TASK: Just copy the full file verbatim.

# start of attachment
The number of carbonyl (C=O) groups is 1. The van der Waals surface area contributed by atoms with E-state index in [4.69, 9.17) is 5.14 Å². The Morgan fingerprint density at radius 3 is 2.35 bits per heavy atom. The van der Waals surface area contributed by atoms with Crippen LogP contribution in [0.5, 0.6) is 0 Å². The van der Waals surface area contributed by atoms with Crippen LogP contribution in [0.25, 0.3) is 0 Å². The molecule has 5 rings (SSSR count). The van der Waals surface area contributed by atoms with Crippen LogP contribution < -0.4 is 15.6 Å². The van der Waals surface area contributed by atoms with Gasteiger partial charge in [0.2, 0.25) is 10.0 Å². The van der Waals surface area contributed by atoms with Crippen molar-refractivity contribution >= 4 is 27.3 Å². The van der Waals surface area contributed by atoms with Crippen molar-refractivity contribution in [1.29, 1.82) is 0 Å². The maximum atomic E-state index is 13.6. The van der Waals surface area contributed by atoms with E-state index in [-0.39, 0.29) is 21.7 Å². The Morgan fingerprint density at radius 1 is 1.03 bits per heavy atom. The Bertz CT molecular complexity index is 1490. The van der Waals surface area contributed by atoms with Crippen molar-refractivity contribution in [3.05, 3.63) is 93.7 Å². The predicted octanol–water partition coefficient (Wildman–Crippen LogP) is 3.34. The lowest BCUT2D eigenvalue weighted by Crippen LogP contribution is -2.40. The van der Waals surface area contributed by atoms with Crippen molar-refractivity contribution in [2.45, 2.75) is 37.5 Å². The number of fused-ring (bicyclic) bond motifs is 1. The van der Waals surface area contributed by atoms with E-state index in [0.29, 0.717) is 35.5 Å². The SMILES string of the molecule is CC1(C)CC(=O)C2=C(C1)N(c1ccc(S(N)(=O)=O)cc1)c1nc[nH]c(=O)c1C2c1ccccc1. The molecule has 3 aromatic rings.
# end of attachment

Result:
The number of carbonyl (C=O) groups is 1. The van der Waals surface area contributed by atoms with E-state index in [4.69, 9.17) is 5.14 Å². The Morgan fingerprint density at radius 3 is 2.35 bits per heavy atom. The van der Waals surface area contributed by atoms with Crippen LogP contribution in [0.5, 0.6) is 0 Å². The van der Waals surface area contributed by atoms with Crippen LogP contribution in [0.25, 0.3) is 0 Å². The molecule has 5 rings (SSSR count). The van der Waals surface area contributed by atoms with Crippen LogP contribution < -0.4 is 15.6 Å². The van der Waals surface area contributed by atoms with Gasteiger partial charge in [0.2, 0.25) is 10.0 Å². The van der Waals surface area contributed by atoms with Crippen molar-refractivity contribution >= 4 is 27.3 Å². The van der Waals surface area contributed by atoms with Crippen molar-refractivity contribution in [1.29, 1.82) is 0 Å². The maximum atomic E-state index is 13.6. The van der Waals surface area contributed by atoms with E-state index in [-0.39, 0.29) is 21.7 Å². The Morgan fingerprint density at radius 1 is 1.03 bits per heavy atom. The Bertz CT molecular complexity index is 1490. The van der Waals surface area contributed by atoms with Crippen molar-refractivity contribution in [3.05, 3.63) is 93.7 Å². The predicted octanol–water partition coefficient (Wildman–Crippen LogP) is 3.34. The lowest BCUT2D eigenvalue weighted by Crippen LogP contribution is -2.40. The van der Waals surface area contributed by atoms with Crippen molar-refractivity contribution in [2.45, 2.75) is 37.5 Å². The number of fused-ring (bicyclic) bond motifs is 1. The van der Waals surface area contributed by atoms with E-state index in [0.29, 0.717) is 35.5 Å². The SMILES string of the molecule is CC1(C)CC(=O)C2=C(C1)N(c1ccc(S(N)(=O)=O)cc1)c1nc[nH]c(=O)c1C2c1ccccc1. The molecule has 3 aromatic rings.